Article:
As Peterson’s fame continued to grow, various Christian groups took notice, and he spoke with Orthodox, Catholics, and Evangelicals alike. At a certain point, he made it known that he had to fully investigate the Resurrection and see if it was actually true in history, and not just a truthful story in the mythological sense. Soon after this, he fell from the limelight when he became seriously ill to the point of almost dying and requiring obscure treatments. Still to this day, he lives in a state of constant pain. 

He has since re-emerged, and for those who have followed him for some time, he seems a different man, in the way that a man changes when he has encountered God. This is not just my own personal musing but more an observation of how he now speaks about Christ, as compared to how he spoke of Him before. In that recent podcast mentioned at the beginning of this article, he says to an Orthodox friend of his in conversation:

C.S. Lewis pointed this out that the difference between Christ and the mythological gods was that there is a representation, a historical representation of Christ as well…you can debate whether or not this is genuine…there is still a historical story, an actual Person who actually lived…the problem is I probably believe that, but I don’t know, I am amazed at my own belief, and I don’t understand it…. I believe it is undeniable, the objective world and the narrative world touch, and I have seen this many times…. And the ultimate example of that is supposed to be Christ, and that seems to me oddly plausible. I still don’t know what to make of it, partly because it is too terrifying a reality to fully believe; I don’t know what would happen to you if you believed it.

It should be noted that as he spoke of the terrifying reality of Christ, he was on the cusp of weeping and had to work hard to keep his emotions together.

I do not mean to over-sensationalize a podcast into an admittance of a full coming to Christ, but I have seen this sort of thing happen to men like him before—his genuine perplexity at his own willingness to believe something he never thought he could. He wouldn’t be the first intellectual to go from a modernist academic world to the bosom of Holy Mother Church. In the past century or so, we have seen a host of intellectuals go from skepticism, gnosticism, and atheism to complete adherence to the One True Faith. G.K. Chesterton was raised a Unitarian and was a Fabian socialist in his youth. Malcolm Muggeridge was a British socialist politician who eventually found God and went around to Canadian university campuses telling them that atheism was insane and that the theory of evolution was a nonsensical belief. Marshall McLuhan—the man who coined the phrase ‘The medium is the message’—went from agnostic despair to Rome, ironically after reading Chesterton.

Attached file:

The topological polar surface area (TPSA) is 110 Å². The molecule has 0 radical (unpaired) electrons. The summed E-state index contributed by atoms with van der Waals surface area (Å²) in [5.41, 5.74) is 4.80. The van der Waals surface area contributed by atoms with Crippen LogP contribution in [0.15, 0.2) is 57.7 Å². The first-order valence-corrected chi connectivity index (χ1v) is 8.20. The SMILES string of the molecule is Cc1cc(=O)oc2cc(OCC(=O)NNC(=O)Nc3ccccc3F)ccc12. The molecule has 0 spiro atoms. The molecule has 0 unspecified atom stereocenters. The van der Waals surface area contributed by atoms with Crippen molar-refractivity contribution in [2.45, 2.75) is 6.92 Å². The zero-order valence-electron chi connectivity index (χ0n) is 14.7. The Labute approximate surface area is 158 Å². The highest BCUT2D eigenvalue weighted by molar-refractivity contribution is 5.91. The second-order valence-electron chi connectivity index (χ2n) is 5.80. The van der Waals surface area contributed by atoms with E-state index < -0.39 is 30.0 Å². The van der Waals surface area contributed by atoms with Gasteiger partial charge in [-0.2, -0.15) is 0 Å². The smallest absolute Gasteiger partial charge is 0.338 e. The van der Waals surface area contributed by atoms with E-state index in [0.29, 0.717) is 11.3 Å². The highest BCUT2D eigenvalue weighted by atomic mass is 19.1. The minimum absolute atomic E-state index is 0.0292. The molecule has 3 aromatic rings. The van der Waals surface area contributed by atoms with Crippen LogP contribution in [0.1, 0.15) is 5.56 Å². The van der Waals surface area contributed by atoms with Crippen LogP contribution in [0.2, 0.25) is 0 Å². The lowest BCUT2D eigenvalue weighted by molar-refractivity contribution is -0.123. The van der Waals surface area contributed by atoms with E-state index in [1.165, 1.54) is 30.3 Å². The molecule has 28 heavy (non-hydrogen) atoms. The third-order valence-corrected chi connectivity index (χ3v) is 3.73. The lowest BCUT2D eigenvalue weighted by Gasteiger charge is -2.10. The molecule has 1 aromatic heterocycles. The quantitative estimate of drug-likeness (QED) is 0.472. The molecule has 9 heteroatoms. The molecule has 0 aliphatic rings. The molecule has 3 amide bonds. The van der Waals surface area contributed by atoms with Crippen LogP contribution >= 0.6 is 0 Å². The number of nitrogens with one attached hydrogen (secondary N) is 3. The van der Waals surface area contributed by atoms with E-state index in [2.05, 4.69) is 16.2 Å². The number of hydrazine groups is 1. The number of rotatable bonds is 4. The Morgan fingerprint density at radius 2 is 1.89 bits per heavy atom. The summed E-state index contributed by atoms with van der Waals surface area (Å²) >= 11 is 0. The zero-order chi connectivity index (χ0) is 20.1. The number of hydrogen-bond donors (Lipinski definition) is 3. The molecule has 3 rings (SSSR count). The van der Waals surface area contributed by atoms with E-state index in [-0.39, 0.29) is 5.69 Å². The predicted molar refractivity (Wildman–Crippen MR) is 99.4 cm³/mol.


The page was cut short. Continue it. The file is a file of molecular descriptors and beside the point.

When men like Peterson seem on the cusp of converting to Christ, we are quick to think of what they might offer to the Church in her efforts to convert the world. This is understandable, but perhaps we should look at this another way; let us not think of what Peterson could offer the Church, but instead what the Church could offer him—the salvation of his soul. Would God do that Jordan Peterson embraces Christ in all his glory and becomes a son of the Church that the Son of God left to Peter.    Source – Crisis Magazine


Will Jordan Peterson become a Catholic, some day?   He appears to be searching hard – but note that the dire external state of the Church right now is hardly attractive to a man seeking holiness and whether he realises it or not, holiness is what is drawing Jordan to Christ.  However, he’s too intelligent not to have noticed the massive gap between “theory and practice” in the lives of the increasingly secularised contemporary Catholic community across the western world. Scandalous. 

Suggestion: let’s each one of us pray for all the necessary graces for Jordan Peterson to submit to Christ, to embrace the Catholic Faith given to us by Christ Himself. Perhaps pray the Memorare to Our Lady of Perpetual Help every day for this intention, because not committing his life to Christ is a much more terrifying prospect for Jordan… 

Remember, O most gracious Virgin Mary, that never was it known that anyone who fled to thy protection, implored thy help, or sought thine intercession was left unaided.

Inspired by this confidence, I fly unto thee, O Virgin of virgins, my mother; to thee do I come, before thee I stand, sinful and sorrowful. O Mother of the Word Incarnate, despise not my petitions, but in thy clemency, hear and answer me.  Amen.   

Comments (29)

  • Lily

    I think Jordan Peterson is no different from a lot of other people who know in their heart that Christ is God and that the Catholic Church is the way to salvation given to us by God. He also knows that becoming a Catholic means he has to accept teachings revealed by God which are not able to be “rationalised” – as a psychologist, he would find that hard, IMHO. That’s why, I think, he uses the word “myth” – it’s a word used by people who feel the need to have some kind of rational explanation for what they don’t understand.

    Saying that, I like Jordan Peterson and I think he’s a genuine person. He has been through the mill of suffering and I think God is using that to bring him to the faith.

    One thing he has said that I hadn’t realised, but agree with, is that men and women working together in offices is questionable. I hadn’t ever thought of that before, but since the Matt Hancock affair was exposed I’ve read a few commentaries saying that affairs are very commonplace these days, due to working long hours in close proximity etc. Sometimes, a man will see more of his colleagues than his wife and if there is an attractive female colleague in the office, that can lead to a sinful affair. So, he stands out from the majority of men in western societies, by holding such a view.